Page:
is a triumph on almost every level. It is breathtakingly stylish,
wonderfully acted and its three interrelated tales of the
"war" on drugs are brilliantly structured to form
a cohesive, powerful whole.
most impressive of all is the bracingly honest way director
Steven Soderbergh presents the drug war in all its vastness
(the corruption of whole governments) and at its most intimate
(the destruction of an individual family), and depicts the
struggle as depressingly futile, but at the same time desperately
is based on a successful British miniseries of the 1980s,
but Soderbergh and screenwriter Steven Gaghan have shifted
the action from the Pakistan-to-England heroin route to the
Mexico-U.S.A. cocaine trade via California.
you meet two Mexican cops in Tijuana, Javier (Benicio del
Toro) and Manolo (Jacob Vargas), as they intercept a coke
delivery, then are themselves intercepted by a Mexican army
unit led by the sinister General Salazar (Tomas Milan). Soon
Javier and Manolo are caught up in a terrifying web of temptation,
corruption and cruelty.
introduced to Ohio Judge Robert Wakefield (Michael Douglas),
the conservative about to be appointed the nation's drug czar,
who doesn't yet know his clever, pretty teenage daughter (excellent
Erika Christensen) is running with a druggy, preppy crowd.
meet two determined San Diego DEA agents, Montel (Don Cheadle)
and Ray Castro (Luis Guzman) who are working on a sting operation
designed to bring down local drug baron Carlos Ayala (Steven
results in the arrests of San Diego dealer Eduardo Ruiz (Miguel
Ferrer) and Ayala, much to the shock of his pregnant European
wife, Helena (Catherine Zeta-Jones), who always assumed her
husband was a legitimate businessman.
story lines converge as Helena, upon the advice of her husband's
sleazy attorney (Dennis Quaid), acts quickly and ruthlessly
to save her husband from conviction.
steals the film as Javier, conveying a world of frustration
and fear with his eyes alone. And the great Cheadle, whose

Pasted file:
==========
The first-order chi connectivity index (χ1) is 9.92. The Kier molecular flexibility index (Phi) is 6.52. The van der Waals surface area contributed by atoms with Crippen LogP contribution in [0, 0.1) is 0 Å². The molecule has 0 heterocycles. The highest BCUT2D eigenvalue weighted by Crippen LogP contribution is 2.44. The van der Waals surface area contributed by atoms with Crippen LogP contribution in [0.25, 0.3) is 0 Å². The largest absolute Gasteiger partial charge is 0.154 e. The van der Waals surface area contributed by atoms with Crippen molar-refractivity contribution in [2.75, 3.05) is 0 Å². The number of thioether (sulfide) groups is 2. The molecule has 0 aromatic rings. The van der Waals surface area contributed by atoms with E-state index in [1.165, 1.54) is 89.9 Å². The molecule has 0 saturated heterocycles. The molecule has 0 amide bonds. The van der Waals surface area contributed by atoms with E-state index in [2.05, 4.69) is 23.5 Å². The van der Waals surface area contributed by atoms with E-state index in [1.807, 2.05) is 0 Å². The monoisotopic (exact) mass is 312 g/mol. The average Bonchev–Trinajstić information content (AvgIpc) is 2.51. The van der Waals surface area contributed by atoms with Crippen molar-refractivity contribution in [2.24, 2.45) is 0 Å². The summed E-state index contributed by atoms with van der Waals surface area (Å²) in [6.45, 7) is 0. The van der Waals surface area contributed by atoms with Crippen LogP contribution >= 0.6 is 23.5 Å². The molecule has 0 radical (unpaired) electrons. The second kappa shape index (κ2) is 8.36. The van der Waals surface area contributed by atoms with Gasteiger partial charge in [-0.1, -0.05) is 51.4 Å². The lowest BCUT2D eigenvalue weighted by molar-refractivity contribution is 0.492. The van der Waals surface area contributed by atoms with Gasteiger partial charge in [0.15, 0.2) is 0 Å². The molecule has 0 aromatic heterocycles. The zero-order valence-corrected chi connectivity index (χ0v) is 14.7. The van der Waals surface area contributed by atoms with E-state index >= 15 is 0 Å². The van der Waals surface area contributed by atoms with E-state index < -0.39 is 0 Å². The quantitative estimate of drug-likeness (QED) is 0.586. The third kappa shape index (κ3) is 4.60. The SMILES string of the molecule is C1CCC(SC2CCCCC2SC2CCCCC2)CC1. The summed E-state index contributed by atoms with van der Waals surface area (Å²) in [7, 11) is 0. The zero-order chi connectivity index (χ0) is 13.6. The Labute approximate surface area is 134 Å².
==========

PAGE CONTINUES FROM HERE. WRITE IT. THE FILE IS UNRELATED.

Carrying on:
movie career took off with "Boogie Nights," shows
once again why he is one of our finest younger actors.
the many extraordinary things about "Traffic" is
the cast: The movie is reminiscent of those giant war movies
"A Bridge Too Far" and "The Longest Day,"
in which one famous actor after another pops up in small roles.
has clearly become one of those filmmakers everyone wants
to work with, like Woody Allen and Robert Altman.
Brolin is the U.S. general who is Wakefield's cynical, frustrated
predecessor, and Albert Finney is the president's chief of
mob lawyer is Peter Riegert, the gangster's moll in Mexico
City is Salma Hayek and an almost unrecognizable (and unprecedentedly
good) Benjamin Bratt is the shadowy Tijuana cartel boss.
Washington scenes, there are cameos by Senators Orrin Hatch
and Barbara Boxer, playing themselves.
In a visual
flourish reminiscent of David O. Russell's "Three Kings,"
the Mexican scenes are all shot in bleached-out yellow tones;
the Washington ones, in cold, blue ones; and the sequences
involving the DEA agents, in bright colors. Soderbergh was
his own director of photography on the picture.
In a daring
gambit that adds to "Traffic's" authentic feel,
all the Mexican scenes are played in Spanish with English
structured screenplay is by Stephen Gaghan, previously responsible
for the unimpressive script of "Rules of Engagement."
scenes have that sharp, witty, unmistakably Soderberghian
touch, especially those that deal with dysfunctional relationships
like the one between the Douglas character and his lawyer
wife (Amy Irving).
two weaknesses are its excessive length and its artificially
sentimental conclusion, a jarring surprise after so much uncompromising
"Traffic" is never less than entertaining, and clearly
ranks among the year's most accomplished movies.